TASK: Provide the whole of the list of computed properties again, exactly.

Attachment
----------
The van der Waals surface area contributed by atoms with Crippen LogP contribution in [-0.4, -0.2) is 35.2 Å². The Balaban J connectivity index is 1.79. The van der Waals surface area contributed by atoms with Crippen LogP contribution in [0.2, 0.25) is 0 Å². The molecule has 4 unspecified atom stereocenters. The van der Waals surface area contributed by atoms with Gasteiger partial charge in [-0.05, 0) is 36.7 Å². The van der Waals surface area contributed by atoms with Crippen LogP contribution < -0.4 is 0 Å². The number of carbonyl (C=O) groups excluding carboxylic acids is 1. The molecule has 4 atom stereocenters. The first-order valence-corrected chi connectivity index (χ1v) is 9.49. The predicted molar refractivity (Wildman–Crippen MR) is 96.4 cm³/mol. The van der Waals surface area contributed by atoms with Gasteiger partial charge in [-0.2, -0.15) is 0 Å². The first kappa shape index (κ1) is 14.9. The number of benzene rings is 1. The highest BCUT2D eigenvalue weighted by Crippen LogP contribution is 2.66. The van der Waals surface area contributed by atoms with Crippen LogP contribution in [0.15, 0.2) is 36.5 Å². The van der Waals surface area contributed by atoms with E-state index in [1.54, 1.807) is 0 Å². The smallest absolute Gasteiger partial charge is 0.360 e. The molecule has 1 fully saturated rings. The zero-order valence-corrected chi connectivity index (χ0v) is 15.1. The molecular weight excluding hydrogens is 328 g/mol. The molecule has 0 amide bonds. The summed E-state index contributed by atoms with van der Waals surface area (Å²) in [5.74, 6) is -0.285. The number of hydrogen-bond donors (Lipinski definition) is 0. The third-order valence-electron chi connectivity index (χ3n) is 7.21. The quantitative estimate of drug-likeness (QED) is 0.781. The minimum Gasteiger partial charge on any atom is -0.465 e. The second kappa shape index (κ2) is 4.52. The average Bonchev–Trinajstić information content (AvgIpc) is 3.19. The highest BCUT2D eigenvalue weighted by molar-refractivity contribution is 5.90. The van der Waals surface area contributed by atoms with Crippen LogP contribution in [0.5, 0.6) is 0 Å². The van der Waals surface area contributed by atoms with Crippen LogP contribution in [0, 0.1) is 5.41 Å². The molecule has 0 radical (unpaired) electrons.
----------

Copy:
The van der Waals surface area contributed by atoms with Crippen LogP contribution in [-0.4, -0.2) is 35.2 Å². The Balaban J connectivity index is 1.79. The van der Waals surface area contributed by atoms with Crippen LogP contribution in [0.2, 0.25) is 0 Å². The molecule has 4 unspecified atom stereocenters. The van der Waals surface area contributed by atoms with Gasteiger partial charge in [-0.05, 0) is 36.7 Å². The van der Waals surface area contributed by atoms with Crippen LogP contribution < -0.4 is 0 Å². The number of carbonyl (C=O) groups excluding carboxylic acids is 1. The molecule has 4 atom stereocenters. The first-order valence-corrected chi connectivity index (χ1v) is 9.49. The predicted molar refractivity (Wildman–Crippen MR) is 96.4 cm³/mol. The van der Waals surface area contributed by atoms with Gasteiger partial charge in [-0.2, -0.15) is 0 Å². The first kappa shape index (κ1) is 14.9. The number of benzene rings is 1. The highest BCUT2D eigenvalue weighted by Crippen LogP contribution is 2.66. The van der Waals surface area contributed by atoms with Crippen LogP contribution in [0.15, 0.2) is 36.5 Å². The van der Waals surface area contributed by atoms with E-state index in [1.54, 1.807) is 0 Å². The smallest absolute Gasteiger partial charge is 0.360 e. The molecule has 1 fully saturated rings. The zero-order valence-corrected chi connectivity index (χ0v) is 15.1. The molecular weight excluding hydrogens is 328 g/mol. The molecule has 0 amide bonds. The summed E-state index contributed by atoms with van der Waals surface area (Å²) in [5.74, 6) is -0.285. The number of hydrogen-bond donors (Lipinski definition) is 0. The third-order valence-electron chi connectivity index (χ3n) is 7.21. The quantitative estimate of drug-likeness (QED) is 0.781. The minimum Gasteiger partial charge on any atom is -0.465 e. The second kappa shape index (κ2) is 4.52. The average Bonchev–Trinajstić information content (AvgIpc) is 3.19. The highest BCUT2D eigenvalue weighted by molar-refractivity contribution is 5.90. The van der Waals surface area contributed by atoms with Crippen LogP contribution in [0.5, 0.6) is 0 Å². The van der Waals surface area contributed by atoms with Crippen LogP contribution in [0, 0.1) is 5.41 Å². The molecule has 0 radical (unpaired) electrons.